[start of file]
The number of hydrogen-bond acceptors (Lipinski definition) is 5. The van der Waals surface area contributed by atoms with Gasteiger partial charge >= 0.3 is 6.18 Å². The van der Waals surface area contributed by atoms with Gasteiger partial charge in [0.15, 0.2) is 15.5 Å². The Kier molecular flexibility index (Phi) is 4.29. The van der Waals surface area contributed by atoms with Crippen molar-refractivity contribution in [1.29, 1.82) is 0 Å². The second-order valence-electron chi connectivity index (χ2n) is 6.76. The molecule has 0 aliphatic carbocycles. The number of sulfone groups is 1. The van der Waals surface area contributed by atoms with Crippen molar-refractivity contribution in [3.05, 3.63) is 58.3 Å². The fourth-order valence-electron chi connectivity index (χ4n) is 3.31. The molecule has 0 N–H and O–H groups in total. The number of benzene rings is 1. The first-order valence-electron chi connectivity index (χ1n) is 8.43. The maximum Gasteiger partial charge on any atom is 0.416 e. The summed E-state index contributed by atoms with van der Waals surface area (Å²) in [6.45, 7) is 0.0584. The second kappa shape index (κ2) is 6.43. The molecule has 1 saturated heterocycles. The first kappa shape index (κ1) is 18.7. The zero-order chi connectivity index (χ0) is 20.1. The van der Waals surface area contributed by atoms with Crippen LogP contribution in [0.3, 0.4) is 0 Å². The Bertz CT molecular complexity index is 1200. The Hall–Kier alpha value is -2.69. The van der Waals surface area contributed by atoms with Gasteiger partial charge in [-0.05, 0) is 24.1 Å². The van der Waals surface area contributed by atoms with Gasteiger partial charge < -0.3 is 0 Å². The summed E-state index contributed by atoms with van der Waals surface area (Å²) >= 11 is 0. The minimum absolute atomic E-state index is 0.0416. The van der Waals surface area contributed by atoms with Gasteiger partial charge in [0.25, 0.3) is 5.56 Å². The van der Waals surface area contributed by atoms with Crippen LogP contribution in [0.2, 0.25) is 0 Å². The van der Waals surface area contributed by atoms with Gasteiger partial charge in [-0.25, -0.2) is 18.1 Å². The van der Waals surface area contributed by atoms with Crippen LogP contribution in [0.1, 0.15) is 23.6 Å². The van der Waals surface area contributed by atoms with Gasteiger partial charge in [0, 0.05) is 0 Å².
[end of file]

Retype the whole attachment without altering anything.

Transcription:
The number of hydrogen-bond acceptors (Lipinski definition) is 5. The van der Waals surface area contributed by atoms with Gasteiger partial charge >= 0.3 is 6.18 Å². The van der Waals surface area contributed by atoms with Gasteiger partial charge in [0.15, 0.2) is 15.5 Å². The Kier molecular flexibility index (Phi) is 4.29. The van der Waals surface area contributed by atoms with Crippen molar-refractivity contribution in [1.29, 1.82) is 0 Å². The second-order valence-electron chi connectivity index (χ2n) is 6.76. The molecule has 0 aliphatic carbocycles. The number of sulfone groups is 1. The van der Waals surface area contributed by atoms with Crippen molar-refractivity contribution in [3.05, 3.63) is 58.3 Å². The fourth-order valence-electron chi connectivity index (χ4n) is 3.31. The molecule has 0 N–H and O–H groups in total. The number of benzene rings is 1. The first-order valence-electron chi connectivity index (χ1n) is 8.43. The maximum Gasteiger partial charge on any atom is 0.416 e. The summed E-state index contributed by atoms with van der Waals surface area (Å²) in [6.45, 7) is 0.0584. The second kappa shape index (κ2) is 6.43. The molecule has 1 saturated heterocycles. The first kappa shape index (κ1) is 18.7. The zero-order chi connectivity index (χ0) is 20.1. The van der Waals surface area contributed by atoms with Crippen LogP contribution in [0.3, 0.4) is 0 Å². The Bertz CT molecular complexity index is 1200. The Hall–Kier alpha value is -2.69. The van der Waals surface area contributed by atoms with Gasteiger partial charge in [-0.05, 0) is 24.1 Å². The van der Waals surface area contributed by atoms with Gasteiger partial charge < -0.3 is 0 Å². The summed E-state index contributed by atoms with van der Waals surface area (Å²) >= 11 is 0. The minimum absolute atomic E-state index is 0.0416. The van der Waals surface area contributed by atoms with Gasteiger partial charge in [0.25, 0.3) is 5.56 Å². The van der Waals surface area contributed by atoms with Crippen LogP contribution in [0.2, 0.25) is 0 Å². The van der Waals surface area contributed by atoms with Gasteiger partial charge in [-0.25, -0.2) is 18.1 Å². The van der Waals surface area contributed by atoms with Crippen LogP contribution in [0.1, 0.15) is 23.6 Å². The van der Waals surface area contributed by atoms with Gasteiger partial charge in [0, 0.05) is 0 Å².